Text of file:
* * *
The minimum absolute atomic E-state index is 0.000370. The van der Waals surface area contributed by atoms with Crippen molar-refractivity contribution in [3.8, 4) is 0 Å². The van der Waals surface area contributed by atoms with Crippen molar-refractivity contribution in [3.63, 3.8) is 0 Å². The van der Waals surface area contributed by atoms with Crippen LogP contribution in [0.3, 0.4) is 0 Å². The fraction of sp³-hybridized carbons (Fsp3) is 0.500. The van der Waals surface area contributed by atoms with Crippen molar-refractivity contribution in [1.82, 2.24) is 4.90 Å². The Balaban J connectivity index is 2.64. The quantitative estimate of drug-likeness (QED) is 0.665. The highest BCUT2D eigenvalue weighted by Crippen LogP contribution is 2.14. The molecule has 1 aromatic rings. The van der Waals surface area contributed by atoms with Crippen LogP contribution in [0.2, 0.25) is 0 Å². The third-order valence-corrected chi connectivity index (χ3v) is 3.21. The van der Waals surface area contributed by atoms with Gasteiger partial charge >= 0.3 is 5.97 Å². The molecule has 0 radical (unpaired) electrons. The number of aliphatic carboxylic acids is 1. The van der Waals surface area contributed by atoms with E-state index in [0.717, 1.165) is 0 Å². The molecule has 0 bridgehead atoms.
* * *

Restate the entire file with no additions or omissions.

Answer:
The minimum absolute atomic E-state index is 0.000370. The van der Waals surface area contributed by atoms with Crippen molar-refractivity contribution in [3.8, 4) is 0 Å². The van der Waals surface area contributed by atoms with Crippen molar-refractivity contribution in [3.63, 3.8) is 0 Å². The van der Waals surface area contributed by atoms with Crippen LogP contribution in [0.3, 0.4) is 0 Å². The fraction of sp³-hybridized carbons (Fsp3) is 0.500. The van der Waals surface area contributed by atoms with Crippen molar-refractivity contribution in [1.82, 2.24) is 4.90 Å². The Balaban J connectivity index is 2.64. The quantitative estimate of drug-likeness (QED) is 0.665. The highest BCUT2D eigenvalue weighted by Crippen LogP contribution is 2.14. The molecule has 1 aromatic rings. The van der Waals surface area contributed by atoms with Crippen LogP contribution in [0.2, 0.25) is 0 Å². The third-order valence-corrected chi connectivity index (χ3v) is 3.21. The van der Waals surface area contributed by atoms with Gasteiger partial charge >= 0.3 is 5.97 Å². The molecule has 0 radical (unpaired) electrons. The number of aliphatic carboxylic acids is 1. The van der Waals surface area contributed by atoms with E-state index in [0.717, 1.165) is 0 Å². The molecule has 0 bridgehead atoms.